Social threat unlocks the dark side of creativity, study finds

People exhibit more malevolent creativity after facing a social threat, according to new research in Personality and Social Psychology Bulletin.

“We all know that our capacity for creativity has brought many positive things: Examples are medication and treatment for diseases, beautiful art, and technology that allows us to live our lives to the fullest,” said study author Matthijs Baas of the University of Amsterdam.

“However, our capacity for creativity has also been applied for much darker uses. Think of the invention of torture practices, new ways to bully others, original ways to commit and conceal fraud. I wanted to know more about what factors drive this much darker side of creativity.”

The researchers used prisoner’s dilemma games to induce a sense of social threat in their study of 192 college students.

In the dilemma, if both players cooperate, they both receive a payoff. But if one cooperates and the other does not, the cooperating player receives the smallest possible payoff, while the defecting player receives the largest.

The researchers manipulated the level of social threat. Participants in the high threat condition could lose a substantial amount of money if the other player defected, while those in the low threat condition could lose only a small amount.

Baas and his colleagues found that participants in the high threat condition tended to come up with more malevolent ideas on how to use a brick than neutral ideas. Similarly, those in the high threat condition tended to come up with more aggressive negotiation tactics.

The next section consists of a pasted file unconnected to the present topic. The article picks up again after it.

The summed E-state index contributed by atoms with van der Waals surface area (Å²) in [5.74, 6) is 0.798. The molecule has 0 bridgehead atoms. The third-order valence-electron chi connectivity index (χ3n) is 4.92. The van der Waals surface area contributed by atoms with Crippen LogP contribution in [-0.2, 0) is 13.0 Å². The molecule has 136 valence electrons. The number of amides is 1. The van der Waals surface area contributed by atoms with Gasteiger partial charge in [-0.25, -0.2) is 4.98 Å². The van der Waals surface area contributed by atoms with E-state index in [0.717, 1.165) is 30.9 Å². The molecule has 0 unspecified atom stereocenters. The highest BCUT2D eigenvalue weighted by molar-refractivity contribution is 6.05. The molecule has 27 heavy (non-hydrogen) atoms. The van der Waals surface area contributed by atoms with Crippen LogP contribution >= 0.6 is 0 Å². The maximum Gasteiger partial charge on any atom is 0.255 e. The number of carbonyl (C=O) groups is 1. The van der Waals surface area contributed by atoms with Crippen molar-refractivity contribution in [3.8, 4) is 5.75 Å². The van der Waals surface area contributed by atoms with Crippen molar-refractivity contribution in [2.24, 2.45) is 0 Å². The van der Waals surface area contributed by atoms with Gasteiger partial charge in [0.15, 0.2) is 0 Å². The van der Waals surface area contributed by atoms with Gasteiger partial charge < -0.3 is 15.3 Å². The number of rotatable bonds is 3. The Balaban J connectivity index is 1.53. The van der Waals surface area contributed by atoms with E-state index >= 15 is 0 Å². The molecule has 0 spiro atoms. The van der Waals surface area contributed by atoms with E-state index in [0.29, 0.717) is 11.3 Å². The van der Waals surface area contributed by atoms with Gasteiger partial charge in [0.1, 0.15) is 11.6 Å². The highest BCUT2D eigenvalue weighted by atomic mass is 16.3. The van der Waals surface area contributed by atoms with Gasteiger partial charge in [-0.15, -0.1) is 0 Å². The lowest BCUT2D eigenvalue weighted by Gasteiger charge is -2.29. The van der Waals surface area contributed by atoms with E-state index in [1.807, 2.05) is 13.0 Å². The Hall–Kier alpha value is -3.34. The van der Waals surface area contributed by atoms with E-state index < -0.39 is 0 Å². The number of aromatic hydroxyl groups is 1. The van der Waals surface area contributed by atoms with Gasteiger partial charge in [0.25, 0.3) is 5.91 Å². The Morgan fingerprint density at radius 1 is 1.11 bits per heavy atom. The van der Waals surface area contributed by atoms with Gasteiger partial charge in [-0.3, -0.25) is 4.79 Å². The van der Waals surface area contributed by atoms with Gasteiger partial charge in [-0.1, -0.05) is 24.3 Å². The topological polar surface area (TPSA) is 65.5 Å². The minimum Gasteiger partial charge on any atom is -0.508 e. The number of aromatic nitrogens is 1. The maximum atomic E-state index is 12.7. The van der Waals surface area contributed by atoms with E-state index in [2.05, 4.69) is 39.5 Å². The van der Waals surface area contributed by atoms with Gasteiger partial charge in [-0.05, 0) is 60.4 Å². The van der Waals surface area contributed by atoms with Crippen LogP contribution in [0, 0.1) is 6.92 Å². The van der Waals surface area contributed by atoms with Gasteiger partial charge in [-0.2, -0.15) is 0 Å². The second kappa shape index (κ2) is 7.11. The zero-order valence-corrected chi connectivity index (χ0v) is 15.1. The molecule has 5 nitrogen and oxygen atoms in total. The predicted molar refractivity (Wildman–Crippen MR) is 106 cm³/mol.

“When people are threatened by others, they are more motivated to defend themselves and aggress — and they think of more malevolent ideas as a result. So social threat seems to be one factor that is involved in malevolent creativity,” he told PsyPost.

“Our findings are based on simple creativity tasks. Participants thought of novel brick uses and negotiation tactics in a laboratory setting. These brick uses and negotiations tactics were more aggressive under social threat,” Baas added.

“Although this interesting finding sheds some light on the emergence of malevolent creativity, it is a big leap to malevolent creativity in the real world. Surely other factors and processes exist that determine whether someone comes up with, say, a novel terrorist attack (let alone putting this malevolent idea to practice).”

The study, “Why Social Threat Motivates Malevolent Creativity“, was authored by Matthijs Baas, Marieke Roskes, Severine Koch, Yujie Cheng, and Carsten K. W. De Dreu.